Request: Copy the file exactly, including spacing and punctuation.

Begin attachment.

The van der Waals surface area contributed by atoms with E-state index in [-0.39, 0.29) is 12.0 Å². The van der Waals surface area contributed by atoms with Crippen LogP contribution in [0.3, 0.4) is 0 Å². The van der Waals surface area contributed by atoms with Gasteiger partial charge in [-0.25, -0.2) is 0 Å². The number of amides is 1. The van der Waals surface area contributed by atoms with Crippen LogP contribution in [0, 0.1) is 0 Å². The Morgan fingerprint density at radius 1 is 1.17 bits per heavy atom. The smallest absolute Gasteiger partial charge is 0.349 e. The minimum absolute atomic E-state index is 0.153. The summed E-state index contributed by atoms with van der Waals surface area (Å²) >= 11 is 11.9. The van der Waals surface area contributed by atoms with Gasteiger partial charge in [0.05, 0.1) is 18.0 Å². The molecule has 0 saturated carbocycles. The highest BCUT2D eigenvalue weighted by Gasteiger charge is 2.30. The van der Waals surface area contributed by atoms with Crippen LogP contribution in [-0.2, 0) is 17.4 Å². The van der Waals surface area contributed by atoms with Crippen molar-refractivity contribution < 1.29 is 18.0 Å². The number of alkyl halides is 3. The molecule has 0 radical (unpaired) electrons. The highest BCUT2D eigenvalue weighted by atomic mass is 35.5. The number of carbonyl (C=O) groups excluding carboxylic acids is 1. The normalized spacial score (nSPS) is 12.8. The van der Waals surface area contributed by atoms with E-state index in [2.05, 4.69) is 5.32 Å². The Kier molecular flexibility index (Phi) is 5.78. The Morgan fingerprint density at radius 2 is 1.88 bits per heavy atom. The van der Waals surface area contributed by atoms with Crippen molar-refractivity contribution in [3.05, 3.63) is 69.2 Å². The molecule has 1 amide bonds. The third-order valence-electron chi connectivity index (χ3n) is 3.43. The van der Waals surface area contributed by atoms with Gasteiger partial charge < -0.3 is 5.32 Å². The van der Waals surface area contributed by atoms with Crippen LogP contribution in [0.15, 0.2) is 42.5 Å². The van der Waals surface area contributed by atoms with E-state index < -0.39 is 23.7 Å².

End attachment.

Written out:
The van der Waals surface area contributed by atoms with E-state index in [-0.39, 0.29) is 12.0 Å². The van der Waals surface area contributed by atoms with Crippen LogP contribution in [0.3, 0.4) is 0 Å². The van der Waals surface area contributed by atoms with Gasteiger partial charge in [-0.25, -0.2) is 0 Å². The number of amides is 1. The van der Waals surface area contributed by atoms with Crippen LogP contribution in [0, 0.1) is 0 Å². The Morgan fingerprint density at radius 1 is 1.17 bits per heavy atom. The smallest absolute Gasteiger partial charge is 0.349 e. The minimum absolute atomic E-state index is 0.153. The summed E-state index contributed by atoms with van der Waals surface area (Å²) >= 11 is 11.9. The van der Waals surface area contributed by atoms with Gasteiger partial charge in [0.05, 0.1) is 18.0 Å². The molecule has 0 saturated carbocycles. The highest BCUT2D eigenvalue weighted by Gasteiger charge is 2.30. The van der Waals surface area contributed by atoms with Crippen LogP contribution in [-0.2, 0) is 17.4 Å². The van der Waals surface area contributed by atoms with Crippen molar-refractivity contribution < 1.29 is 18.0 Å². The number of alkyl halides is 3. The molecule has 0 radical (unpaired) electrons. The highest BCUT2D eigenvalue weighted by atomic mass is 35.5. The number of carbonyl (C=O) groups excluding carboxylic acids is 1. The normalized spacial score (nSPS) is 12.8. The van der Waals surface area contributed by atoms with E-state index in [2.05, 4.69) is 5.32 Å². The Kier molecular flexibility index (Phi) is 5.78. The Morgan fingerprint density at radius 2 is 1.88 bits per heavy atom. The van der Waals surface area contributed by atoms with Crippen molar-refractivity contribution in [3.05, 3.63) is 69.2 Å². The molecule has 1 amide bonds. The third-order valence-electron chi connectivity index (χ3n) is 3.43. The van der Waals surface area contributed by atoms with Gasteiger partial charge < -0.3 is 5.32 Å². The van der Waals surface area contributed by atoms with Crippen LogP contribution in [0.15, 0.2) is 42.5 Å². The van der Waals surface area contributed by atoms with E-state index < -0.39 is 23.7 Å².